Pub. 2 2021 Issue 3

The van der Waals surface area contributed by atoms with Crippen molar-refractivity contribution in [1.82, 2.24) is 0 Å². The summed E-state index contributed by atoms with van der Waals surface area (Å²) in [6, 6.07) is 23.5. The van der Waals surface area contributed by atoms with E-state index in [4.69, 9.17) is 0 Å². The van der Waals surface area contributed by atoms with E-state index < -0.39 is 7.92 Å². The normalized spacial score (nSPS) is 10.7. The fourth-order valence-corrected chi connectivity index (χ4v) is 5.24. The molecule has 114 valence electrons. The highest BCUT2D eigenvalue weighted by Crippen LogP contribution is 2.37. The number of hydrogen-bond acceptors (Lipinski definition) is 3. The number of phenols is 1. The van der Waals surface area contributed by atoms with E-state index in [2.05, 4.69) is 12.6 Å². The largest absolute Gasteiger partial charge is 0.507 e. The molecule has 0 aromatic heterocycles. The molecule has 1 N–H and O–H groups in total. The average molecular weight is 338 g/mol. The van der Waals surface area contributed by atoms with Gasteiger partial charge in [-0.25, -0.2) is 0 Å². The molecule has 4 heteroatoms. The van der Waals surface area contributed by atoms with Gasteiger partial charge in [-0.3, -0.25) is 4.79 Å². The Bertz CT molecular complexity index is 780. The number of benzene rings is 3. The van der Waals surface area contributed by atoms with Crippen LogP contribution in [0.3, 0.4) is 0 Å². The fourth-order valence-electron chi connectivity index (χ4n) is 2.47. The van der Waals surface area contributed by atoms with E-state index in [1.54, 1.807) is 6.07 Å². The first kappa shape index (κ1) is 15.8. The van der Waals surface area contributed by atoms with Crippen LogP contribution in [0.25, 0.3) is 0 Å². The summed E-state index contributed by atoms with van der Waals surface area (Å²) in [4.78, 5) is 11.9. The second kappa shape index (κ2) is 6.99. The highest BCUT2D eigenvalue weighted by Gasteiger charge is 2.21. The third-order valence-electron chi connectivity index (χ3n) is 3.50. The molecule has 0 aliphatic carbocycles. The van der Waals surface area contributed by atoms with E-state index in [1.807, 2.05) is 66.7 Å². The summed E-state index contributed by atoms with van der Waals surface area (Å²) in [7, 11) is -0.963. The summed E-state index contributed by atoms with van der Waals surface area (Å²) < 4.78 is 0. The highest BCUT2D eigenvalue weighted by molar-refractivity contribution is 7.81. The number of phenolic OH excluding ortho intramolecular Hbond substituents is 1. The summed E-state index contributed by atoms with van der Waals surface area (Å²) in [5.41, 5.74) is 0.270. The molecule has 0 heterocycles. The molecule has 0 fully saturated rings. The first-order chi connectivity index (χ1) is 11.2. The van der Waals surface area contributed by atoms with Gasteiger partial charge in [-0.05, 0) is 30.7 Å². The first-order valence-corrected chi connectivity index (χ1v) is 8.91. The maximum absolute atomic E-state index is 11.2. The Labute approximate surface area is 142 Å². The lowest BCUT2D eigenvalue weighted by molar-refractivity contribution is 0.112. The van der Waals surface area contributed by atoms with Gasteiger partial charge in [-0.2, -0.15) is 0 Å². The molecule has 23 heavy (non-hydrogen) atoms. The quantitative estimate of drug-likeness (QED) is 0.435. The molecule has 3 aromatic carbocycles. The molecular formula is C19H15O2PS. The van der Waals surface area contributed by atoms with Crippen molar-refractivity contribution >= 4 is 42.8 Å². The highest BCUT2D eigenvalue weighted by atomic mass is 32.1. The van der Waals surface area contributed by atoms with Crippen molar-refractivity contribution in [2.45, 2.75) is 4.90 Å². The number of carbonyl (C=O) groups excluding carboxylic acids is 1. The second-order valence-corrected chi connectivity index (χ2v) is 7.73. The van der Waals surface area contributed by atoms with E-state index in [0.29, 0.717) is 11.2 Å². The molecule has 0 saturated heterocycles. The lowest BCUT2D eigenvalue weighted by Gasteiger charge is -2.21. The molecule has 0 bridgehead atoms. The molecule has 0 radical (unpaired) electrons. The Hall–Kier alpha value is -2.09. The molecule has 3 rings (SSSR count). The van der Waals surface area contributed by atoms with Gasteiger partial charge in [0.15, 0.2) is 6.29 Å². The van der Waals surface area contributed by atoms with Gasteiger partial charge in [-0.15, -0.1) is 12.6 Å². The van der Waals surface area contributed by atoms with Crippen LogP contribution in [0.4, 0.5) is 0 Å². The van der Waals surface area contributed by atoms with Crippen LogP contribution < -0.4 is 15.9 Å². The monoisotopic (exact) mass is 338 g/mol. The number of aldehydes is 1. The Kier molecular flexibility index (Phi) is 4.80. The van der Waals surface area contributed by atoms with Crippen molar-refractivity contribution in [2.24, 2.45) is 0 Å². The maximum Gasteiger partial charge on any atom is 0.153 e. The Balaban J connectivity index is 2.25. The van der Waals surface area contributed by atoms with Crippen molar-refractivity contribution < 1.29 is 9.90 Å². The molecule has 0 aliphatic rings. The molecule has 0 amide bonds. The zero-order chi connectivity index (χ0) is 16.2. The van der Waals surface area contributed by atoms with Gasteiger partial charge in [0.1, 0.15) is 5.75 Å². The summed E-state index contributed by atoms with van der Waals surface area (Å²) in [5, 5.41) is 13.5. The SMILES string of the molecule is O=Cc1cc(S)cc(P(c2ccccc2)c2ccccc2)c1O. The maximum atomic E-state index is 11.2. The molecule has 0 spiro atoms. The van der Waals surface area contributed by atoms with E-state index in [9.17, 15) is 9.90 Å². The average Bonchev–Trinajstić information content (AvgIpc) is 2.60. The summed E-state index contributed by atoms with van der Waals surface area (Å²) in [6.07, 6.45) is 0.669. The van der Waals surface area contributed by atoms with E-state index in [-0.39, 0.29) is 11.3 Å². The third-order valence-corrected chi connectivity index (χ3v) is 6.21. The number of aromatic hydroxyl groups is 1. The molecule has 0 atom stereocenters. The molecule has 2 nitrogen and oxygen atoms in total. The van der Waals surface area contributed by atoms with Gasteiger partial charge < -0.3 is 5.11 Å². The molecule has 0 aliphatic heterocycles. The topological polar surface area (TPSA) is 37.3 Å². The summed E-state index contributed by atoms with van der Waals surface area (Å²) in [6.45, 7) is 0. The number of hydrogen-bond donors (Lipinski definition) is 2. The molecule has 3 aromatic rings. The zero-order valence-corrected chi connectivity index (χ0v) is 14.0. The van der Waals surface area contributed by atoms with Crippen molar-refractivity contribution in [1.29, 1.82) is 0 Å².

11 ISSUE 3 | 2021 William J. Showalter, CRCM, CRP is a Senior Consultant with Young & Associates, Inc. ( , with over 35 years’ experience in compliance consulting, advising, and assisting financial institutions on consumer compliance and compliance management issues. He has authored or co-authored numerous compliance publications and articles and developed and conducted compliance training programs for individual banks and their trade associations. Bill can be reached at (330) 678-0524 or I know Regulation Z provides that, if the product changes (which it did not in this case), a new CD and waiting period are required. But I did not know if this situation falls under that rule as well. A: Yes, a new CD is required. However, a new waiting period is not to correct this clerical error. Privacy. Q: I have a beginner’s question I think you may be able to help me with. In an effort to make sure all information available on our website is current and accurate, I found our Privacy Notice. For all intents and purposes, it seems compliant with Regulation P and our privacy policy, and it is based on the model form provided in the regulation. We noticed that the revision date at the top, December 2010, is more than a decade old and could cause a customer to question if the notice is actually current/reliable. I think that is a fair sentiment; however, the notice is current despite its age. Would removing the revision date from the notice trigger a new one to be mailed? I do not think that would constitute a privacy policy change to require a new mailing, nor do I think the revision date is required on the notice from my reading of Regulation P. In practice, I do think it is a good idea to keep track of the revisions, but not necessarily on the document in this particular situation. Am I correct in my understanding? A: I can understand that concern, but there is no requirement that the notice be updated on any particular frequency. It is updated when the bank’s privacy policy/practices change, whenever that is. So, having the same notice for 11 or so years is not a problem under Reg P. As far as having the revision date on the notice, I will point you to the General Instructions in the Appendix to Reg P. While the body of the regulation is silent about a revision date, the General Instructions in the Appendix does require it. Insider Credit. Q: When calculating Regulation O loans to insiders, how do we treat related interests? We have a director who is a senior executive of an LLC and owns 10.6% of the LLC. I am pretty sure he sets the policies and practices there. He does not guarantee the loan. Do we count 10.6% of the LLC loan or 100% of the LLC loan in his total Regulation O loans? A: You are correct. From your description, your director has “control” of the LLC since he “Has the power to exercise a controlling influence over the management or policies of the company or bank.” Therefore, extensions of credit to that related interest feed into your computations of insider lending limits – and you count the entire loan amount (100%), no prorating based on any ownership percentage in that related interest. Percentage of ownership comes into play in one of the tests of “control,” as well as in determining whether someone is a “principal shareholder.” Otherwise, it is not an issue. EFTA. Q: After going through a webinar on Regulation E errors and disputes, we have come to the conclusion that third-party payment applications (e.g., PayPal, Apple Pay, Cash, Venmo) do not fall under the Regulation E rules. During the webinar, it was noted that the financial institution may not be liable for unauthorized electronic funds transfers (EFT) initiated through third-party payment applications. The financial institution will not be liable if the “account” is held by a third party, it does not provide an access device (such as login credentials or debit card that the consumer can use to access the consumer’s account held by the third party), and it does not have an agreement with the consumer regarding the access device. With that being said, I would like to confirm that we are not obligated to give the customer credit for those types of “fraud” disputes, even under the $50. A: First, unless the customer is funding the particular transfer with a check, money order, cash, Bitcoin-type “currency,” or some other non-EFT method, then the method used to get their funds from their account at the bank does qualify as an “electronic fund transfer” (“any transfer of funds initiated through an electronic terminal….”). If the bank does not have an agreement with the third-party payor, it still has some EFT error investigation obligation, but that is limited to its own records (whatever it has within its four walls — actual & virtual — so to speak). So, the bank is not totally off the hook regarding investigation, but its role is rather limited when it has no agreement with that third party regarding EFTs to/from its customer’s “account” (that is accessed somehow to fund transfers through that third party). CRA. Q: If a bank originates a loan in an area that gives them CRA credit and they later sell the loan (servicing released), do they still get CRA credit for that loan? What if the loan originates in the bank’s name — do they get the CRA credit? On the other hand, what if the loan originates in the other bank’s (the one they are selling the loan to) name? Does the originating bank get the CRA credit? A: Generally, to get “credit” for a loan, it must be originated in the bank’s name. Whether it is sold later is not really an issue – that just allows the bank to lend more as it gets its funds back. The bank could keep records related to loans it originates in another bank’s name and share this information with examiners as additional information. Since the bank is acting as the other bank’s agent in such cases, rather than as the lender/creditor, it does not get full “credit” — after all, this is a loan of the other bank.  